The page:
Lifelong Possessions Look Very Different When We Start Trying to Pass Them On
Now in my sixth year of retirement, I am about to embark on a whole new relationship—grandmother to a baby girl.
Anticipating the addition to their family, my son and his wife recently moved into a house near Washington, D.C., the biggest home my son has lived in since being on his own.
The new baby (my first grandchild) and new house ignited one of my long-awaited projects—excavating crawl spaces and basement corners on a hunt for possessions to pass on to the next two generations.
It’s easy to predict how this played out. My son and his wife turned down many more items than they accepted. Much of what I had hoped to “upsize” to them stayed in my basement and attic.
What wasn’t easy to predict, however, was how complicated this seemingly simple transaction could be. It involved multiple perspectives, across multiple generations. It showed how possessions, when held up to the light, often lose the very qualities that prompted us to set them aside. And, in my case, it offered a glimpse of a future that I’ve thought about—and looked forward to—for years.
I started with a set of eight bird-themed china plates my mother had ordered decades earlier for each of her four children. The plates, still in their original boxes, were beautiful in a dated, old-world way. For my mother, these plates were an investment whose value would increase over time.
But I looked at them and saw something different: the result of a direct mail pitch for a plate-of-the-month club.
Revisiting them tucked away in the latest of a succession of attics, I realized there was also a dream behind these plates. I think my mother pictured me bringing them out for elegant dinner parties at a country house similar to the one her own parents had entertained in. That never happened. I chose my own lifestyle and china.
And yet I kept them, finding it difficult to give away such a poignant memory of my mother’s aspirations for us and her concern for our future well-being. My own children would have none of these associations, but I made the offer just in case: Could my son and daughter-in-law see a decorative or functional use for these plates in their dining room? Their quick response: “Too ornamental.”
Moving on, a cabinet in the living room holds 46 limited-edition Harvard Classics circa 1910 acquired from a literary neighbor decades ago. My husband and I considered it an investment of a different kind—in knowledge. Although I never found time to read any part of the set, I thought my son—a philosophy major in college—might welcome a “great books” course. He politely declined: No shelf space now, but maybe later.
A hard-bound dinosaur
Nearby is an Encyclopedia Britannica set I bought for my two sons in their middle-school years, hoping they would see these as resources later on for their own children. What was I thinking? Somewhere along the way I forgot (or never considered) how much the world would change before the next generation came of age. The set is a hard-bound, museum-piece dinosaur, a record of the world in the 1990s before geopolitical events rewrote the global map and social upheavals rewrote the cultural one. Then along came Google, and computer screens began to replace the books we bought or borrowed for ourselves and our children.
My myopia continued with an attempt to interest my son and his wife in a beautiful mahogany-trimmed white couch in the basement that no longer fit into our current house. The reason for their rejection was now becoming familiar: “Too ornate.”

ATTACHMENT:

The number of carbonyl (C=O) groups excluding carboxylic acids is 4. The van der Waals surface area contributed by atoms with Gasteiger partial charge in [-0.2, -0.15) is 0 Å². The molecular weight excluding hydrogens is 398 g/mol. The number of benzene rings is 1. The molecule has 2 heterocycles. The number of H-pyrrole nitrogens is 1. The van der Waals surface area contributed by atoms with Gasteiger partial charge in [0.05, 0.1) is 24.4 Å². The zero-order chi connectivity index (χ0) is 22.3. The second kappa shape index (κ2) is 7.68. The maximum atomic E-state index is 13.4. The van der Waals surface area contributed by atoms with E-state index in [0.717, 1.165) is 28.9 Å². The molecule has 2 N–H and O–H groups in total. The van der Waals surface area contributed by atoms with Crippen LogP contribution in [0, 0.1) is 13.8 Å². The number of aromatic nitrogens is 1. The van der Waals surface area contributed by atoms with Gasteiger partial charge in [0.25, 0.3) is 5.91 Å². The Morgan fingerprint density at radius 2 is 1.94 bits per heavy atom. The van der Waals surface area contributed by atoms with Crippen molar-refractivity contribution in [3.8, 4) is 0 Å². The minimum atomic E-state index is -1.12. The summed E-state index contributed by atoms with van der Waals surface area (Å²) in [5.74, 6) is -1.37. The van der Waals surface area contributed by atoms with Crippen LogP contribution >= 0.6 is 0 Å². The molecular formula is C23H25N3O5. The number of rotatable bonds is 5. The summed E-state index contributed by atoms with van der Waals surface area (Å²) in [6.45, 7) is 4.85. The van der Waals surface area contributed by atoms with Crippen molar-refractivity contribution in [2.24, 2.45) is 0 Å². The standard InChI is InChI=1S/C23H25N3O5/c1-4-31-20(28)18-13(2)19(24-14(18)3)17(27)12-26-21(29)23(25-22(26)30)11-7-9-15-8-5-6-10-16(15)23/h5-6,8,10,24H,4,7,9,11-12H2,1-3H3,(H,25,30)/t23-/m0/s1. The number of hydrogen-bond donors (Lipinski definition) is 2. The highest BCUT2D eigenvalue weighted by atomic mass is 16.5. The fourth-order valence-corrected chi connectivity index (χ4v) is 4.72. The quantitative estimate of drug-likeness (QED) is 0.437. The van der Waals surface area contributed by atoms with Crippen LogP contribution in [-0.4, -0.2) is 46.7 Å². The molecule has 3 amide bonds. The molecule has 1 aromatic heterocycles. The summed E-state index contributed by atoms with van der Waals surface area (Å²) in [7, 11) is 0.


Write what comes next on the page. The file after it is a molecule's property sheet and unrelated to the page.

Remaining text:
Hand-painted wine glasses, colorful rugs, and framed prints of places our family had visited were next. Could these items and our memories of them find a place in my son and daughter-in-law’s new home? It turns out they already had their own preferred equivalents, and I am reminded once again that younger generations make their own choices. More to the point, they aren’t hoarders. They take only what they need now. Having seen the degraded world they will inherit, they are dedicated to sustainability, recycling, preservation of the environment, fewer material goods. My generation is still catching up.
They did give thumbs-up to desk lamps, guest sheets and towels, a few kitchen items and one folding chair, among other things—utilitarian items with no stories or expectations attached.
Most interesting (and valuable) to me were the things I realized I was not yet ready to part with. My mother gave me a ring she always wore entwined with diamonds and rubies—too small to be of any monetary value, but meaningful to me because I can still, 25 years after her death, picture her hands and by extension her physical presence. I will someday offer the ring to my daughter-in-law, hoping she will appreciate it along with the accompanying narrative. Isn’t that how this is supposed to work? We pass on possessions that tie the generations together as they move through the family.
Then there was the collection of unrelated items I now saw in a different light—those whose stories matter only to me: the child’s battered wooden rocking chair from the porch of my grandparents’ summer house; a faded, inscribed photograph of my father as a young man standing next to his own father, whom I never met; and the small tarnished music box with a twirling ballerina on top that was a gift from my godfather when I was young enough to still dream about being a dancer.
These things will stay with me here in the home where I have lived for decades. Unless…
One day a young girl visiting her grandparents comes upon the music box. She picks it up and turns the key that starts the music playing. “Grandma,” she says, “what’s this? Can I have it?” “It’s yours,” I say, my heart skipping a beat. “It always has been. You had only to ask.”